Astrophotography and the curse of the Northern Hemisphere bias have given a much confused and inaccurate picture of the border between what is visually observable and what is not. To see a good example bf this, one has only to glance at the anguished squirming and straining of the eyeballs (and, let it be said, imaginations! ) at Ilford as the very well known Corona Borealis galaxy cluster (Abell 2065) is minutely scrutinised. And for what? Perhaps at most a half dozen of the faintest of faint fuzzies. In this month's BNGC, your correspondent presents the far less famous yet enormously more rewarding Abell 1060, aka Hydra I.
Your correspondent first observed this wonderful congregation from the [then-new] "unofficial" observing site at Mt White with his [then also-new] observing companions from the Astronomical Society of the Central Coast. For the noncognoscenti, the Mt White site lies some 16km north of the Hawkesbury River and about 3km south-east of the freeway exit of the same name. Despite the recent bushfires which have totally devastated the immediately surrounding area, the now "Mt Black" remains to this day a viable observing area, even if (for now) somewhat less physically attractive than before (bare trees, no undergrowth, no kangaroos, no possums). But life is indomitable and opportunistic; the signs of regrowth are omnipresent and unmistakable.
Even on this first occasion, on which the observing chart was Uranometria Map 325 with only a handful of other galaxies hastily drawn in, it was clear that this was rich territory.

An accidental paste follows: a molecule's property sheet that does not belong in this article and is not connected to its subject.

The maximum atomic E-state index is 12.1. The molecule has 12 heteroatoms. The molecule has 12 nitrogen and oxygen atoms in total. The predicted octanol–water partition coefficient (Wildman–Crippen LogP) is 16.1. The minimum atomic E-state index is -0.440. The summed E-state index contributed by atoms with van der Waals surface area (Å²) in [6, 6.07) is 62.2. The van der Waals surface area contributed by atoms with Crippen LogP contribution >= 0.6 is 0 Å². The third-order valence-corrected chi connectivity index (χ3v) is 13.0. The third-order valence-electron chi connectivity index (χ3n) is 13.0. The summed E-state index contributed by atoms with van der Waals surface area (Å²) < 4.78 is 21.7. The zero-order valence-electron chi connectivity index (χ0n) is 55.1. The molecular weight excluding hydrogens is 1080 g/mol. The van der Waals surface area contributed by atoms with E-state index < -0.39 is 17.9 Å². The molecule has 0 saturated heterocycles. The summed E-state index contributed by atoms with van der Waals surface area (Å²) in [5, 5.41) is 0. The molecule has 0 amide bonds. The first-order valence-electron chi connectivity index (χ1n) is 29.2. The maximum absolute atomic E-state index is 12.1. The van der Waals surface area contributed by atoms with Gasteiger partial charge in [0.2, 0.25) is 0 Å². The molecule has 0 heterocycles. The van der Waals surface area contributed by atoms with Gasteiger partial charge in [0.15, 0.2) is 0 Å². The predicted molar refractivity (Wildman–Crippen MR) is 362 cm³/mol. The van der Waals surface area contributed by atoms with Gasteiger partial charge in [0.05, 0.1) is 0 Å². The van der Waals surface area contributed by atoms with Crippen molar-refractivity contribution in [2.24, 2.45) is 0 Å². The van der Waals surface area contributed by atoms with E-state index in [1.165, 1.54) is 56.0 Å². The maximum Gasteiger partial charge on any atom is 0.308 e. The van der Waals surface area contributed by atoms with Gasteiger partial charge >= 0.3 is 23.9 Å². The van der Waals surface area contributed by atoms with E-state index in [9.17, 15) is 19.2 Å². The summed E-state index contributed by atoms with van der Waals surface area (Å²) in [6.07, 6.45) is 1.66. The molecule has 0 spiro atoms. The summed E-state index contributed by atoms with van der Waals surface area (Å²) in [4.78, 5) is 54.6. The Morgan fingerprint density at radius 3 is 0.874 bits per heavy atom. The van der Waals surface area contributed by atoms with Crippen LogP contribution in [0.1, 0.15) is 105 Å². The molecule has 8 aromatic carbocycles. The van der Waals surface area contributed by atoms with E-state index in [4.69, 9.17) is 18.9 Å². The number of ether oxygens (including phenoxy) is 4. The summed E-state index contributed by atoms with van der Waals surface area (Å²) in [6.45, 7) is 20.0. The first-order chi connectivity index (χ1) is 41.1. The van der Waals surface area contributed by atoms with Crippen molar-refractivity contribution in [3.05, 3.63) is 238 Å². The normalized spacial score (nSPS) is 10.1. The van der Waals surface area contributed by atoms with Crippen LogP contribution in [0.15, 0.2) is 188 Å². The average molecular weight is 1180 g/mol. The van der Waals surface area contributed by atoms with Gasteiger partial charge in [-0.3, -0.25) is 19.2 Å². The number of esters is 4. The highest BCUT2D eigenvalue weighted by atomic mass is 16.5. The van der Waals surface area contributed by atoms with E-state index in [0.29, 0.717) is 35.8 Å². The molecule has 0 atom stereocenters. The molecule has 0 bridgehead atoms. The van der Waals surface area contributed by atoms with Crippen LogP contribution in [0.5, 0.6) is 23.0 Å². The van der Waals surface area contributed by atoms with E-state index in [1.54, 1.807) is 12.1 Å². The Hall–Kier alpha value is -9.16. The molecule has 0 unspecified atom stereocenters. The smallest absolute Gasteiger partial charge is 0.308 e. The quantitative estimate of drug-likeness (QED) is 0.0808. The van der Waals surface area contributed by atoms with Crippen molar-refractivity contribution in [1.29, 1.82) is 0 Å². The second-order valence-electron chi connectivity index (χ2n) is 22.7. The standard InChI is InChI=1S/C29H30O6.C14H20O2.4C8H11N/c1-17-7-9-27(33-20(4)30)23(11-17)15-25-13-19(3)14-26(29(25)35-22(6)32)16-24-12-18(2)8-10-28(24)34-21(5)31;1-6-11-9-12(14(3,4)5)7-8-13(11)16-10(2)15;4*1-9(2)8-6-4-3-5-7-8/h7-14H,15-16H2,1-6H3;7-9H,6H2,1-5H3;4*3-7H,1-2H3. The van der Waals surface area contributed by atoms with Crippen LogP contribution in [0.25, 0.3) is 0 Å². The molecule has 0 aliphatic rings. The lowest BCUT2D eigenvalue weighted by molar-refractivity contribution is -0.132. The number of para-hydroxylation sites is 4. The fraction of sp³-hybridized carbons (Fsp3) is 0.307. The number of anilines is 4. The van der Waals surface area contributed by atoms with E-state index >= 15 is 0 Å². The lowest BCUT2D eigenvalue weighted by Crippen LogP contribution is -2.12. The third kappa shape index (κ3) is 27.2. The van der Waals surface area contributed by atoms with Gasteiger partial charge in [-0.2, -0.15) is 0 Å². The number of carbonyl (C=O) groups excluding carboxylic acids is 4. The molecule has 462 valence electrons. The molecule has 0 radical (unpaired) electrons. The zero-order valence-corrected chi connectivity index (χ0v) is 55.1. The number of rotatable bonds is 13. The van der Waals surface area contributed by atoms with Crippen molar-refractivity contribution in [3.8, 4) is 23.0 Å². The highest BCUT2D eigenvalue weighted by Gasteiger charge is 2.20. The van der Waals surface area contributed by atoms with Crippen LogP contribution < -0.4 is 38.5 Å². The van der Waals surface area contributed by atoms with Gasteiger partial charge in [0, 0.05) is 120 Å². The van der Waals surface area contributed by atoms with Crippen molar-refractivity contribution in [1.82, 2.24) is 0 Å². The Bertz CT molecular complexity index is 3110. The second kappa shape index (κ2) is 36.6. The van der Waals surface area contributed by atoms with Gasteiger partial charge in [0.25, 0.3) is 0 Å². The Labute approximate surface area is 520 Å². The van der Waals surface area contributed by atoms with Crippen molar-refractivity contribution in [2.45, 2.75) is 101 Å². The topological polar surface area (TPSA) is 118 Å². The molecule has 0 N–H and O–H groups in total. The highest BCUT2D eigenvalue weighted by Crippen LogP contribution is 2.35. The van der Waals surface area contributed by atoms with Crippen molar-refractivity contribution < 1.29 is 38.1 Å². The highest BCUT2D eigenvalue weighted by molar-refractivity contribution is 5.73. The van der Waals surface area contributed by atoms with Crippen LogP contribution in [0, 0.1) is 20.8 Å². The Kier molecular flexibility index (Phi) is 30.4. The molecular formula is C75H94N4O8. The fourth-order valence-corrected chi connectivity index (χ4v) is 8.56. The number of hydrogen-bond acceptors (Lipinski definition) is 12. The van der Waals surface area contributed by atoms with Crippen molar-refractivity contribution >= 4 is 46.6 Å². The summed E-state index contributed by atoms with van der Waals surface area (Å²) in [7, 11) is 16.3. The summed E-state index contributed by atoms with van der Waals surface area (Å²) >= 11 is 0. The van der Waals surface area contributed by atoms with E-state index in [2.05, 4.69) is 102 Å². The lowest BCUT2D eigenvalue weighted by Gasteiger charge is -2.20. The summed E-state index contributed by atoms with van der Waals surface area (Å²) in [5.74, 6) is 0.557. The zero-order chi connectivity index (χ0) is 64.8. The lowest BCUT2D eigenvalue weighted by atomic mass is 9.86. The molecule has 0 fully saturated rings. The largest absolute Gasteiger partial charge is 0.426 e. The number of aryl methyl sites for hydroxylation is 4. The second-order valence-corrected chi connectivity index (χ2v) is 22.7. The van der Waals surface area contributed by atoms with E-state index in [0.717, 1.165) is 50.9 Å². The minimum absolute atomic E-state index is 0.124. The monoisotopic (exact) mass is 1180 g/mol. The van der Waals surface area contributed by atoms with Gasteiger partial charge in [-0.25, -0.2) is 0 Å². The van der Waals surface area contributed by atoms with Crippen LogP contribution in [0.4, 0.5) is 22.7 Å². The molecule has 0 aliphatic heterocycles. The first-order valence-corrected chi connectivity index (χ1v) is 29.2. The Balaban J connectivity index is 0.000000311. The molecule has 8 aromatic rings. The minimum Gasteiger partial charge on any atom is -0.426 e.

The first impression one receives - and that through the finder - is the wonderful colour contrast of the blue and yellow guide stars (the two brightest stars drawn on the chart, near NGCs 3315 and 3314 respectively). Immediately after this one notices the ragged line of bright galaxies NGCs 3308-9-11-12-14 at an oblique angle to the line joining the two stars. But it is not until the high power eyepiece is brought into play that the field comes to life with a swarm of small and faint galaxies slowly making its appearance. The chart ultimately used was a photocopy of the photograph in the ESO book itself (fortunately, a negative print!). After about an hour of such observing from Ilford, during which the number of successes in the area climbed steadily, your correspondent took the opportunity to take a coffee-and-chocolate break. He noticed with amazement an almost l00% hit rate: almost every arrowed galaxy on the area of chart under attention had now been circled. It had become too easy, this was no longer a challenge; interest was lost immediately, attention and the telescope were moved elsewhere.
The chart shown here shows all the galaxies that were successfully observed at that time. In contrast with previous charts, because of the number and small sizes of the galaxies observed, a different code has had to have been adopted: the circles (open or closed) represent the galaxies, drawn at approximately the correct observed size, with the stars drawn as crosses. Much of the area of the ESO photo remains as yet unobserved by your correspondent; the photo indicates that there are still opportunities galore here.
Clearly, with a telescope such as Johannes - or the Society's 17.5" - a more complete observing session could make distinctly possible having the number of successfully observed galaxies reach the heady realms of the three-figure mark. In terms of visual amateur observation, then, this would make this galaxy cluster a worthy peer of such notables as Virgo, Leo and even mighty Centaurus, and definitely ahead of even Fornax-Eridanus and Grus.
Which brings us back to the opening paragraph. Contrast what is offered here with the miserable scraps of what can be seen in Cor Bor. And yet Cor Bor is (undeservedly so, in your correspondent's opinion) more widely known and certainly more widely observed. It is the joy of unexpected finds such as these that gives BNGC observing its zest and thrill that makes the cold nights slaving over a hot chart worthwhile.
Finally, a note to Joe, David and Chris. Despite the comments in the first paragraph, we visual observers couldn't get by without you. How else would we have our guide charts?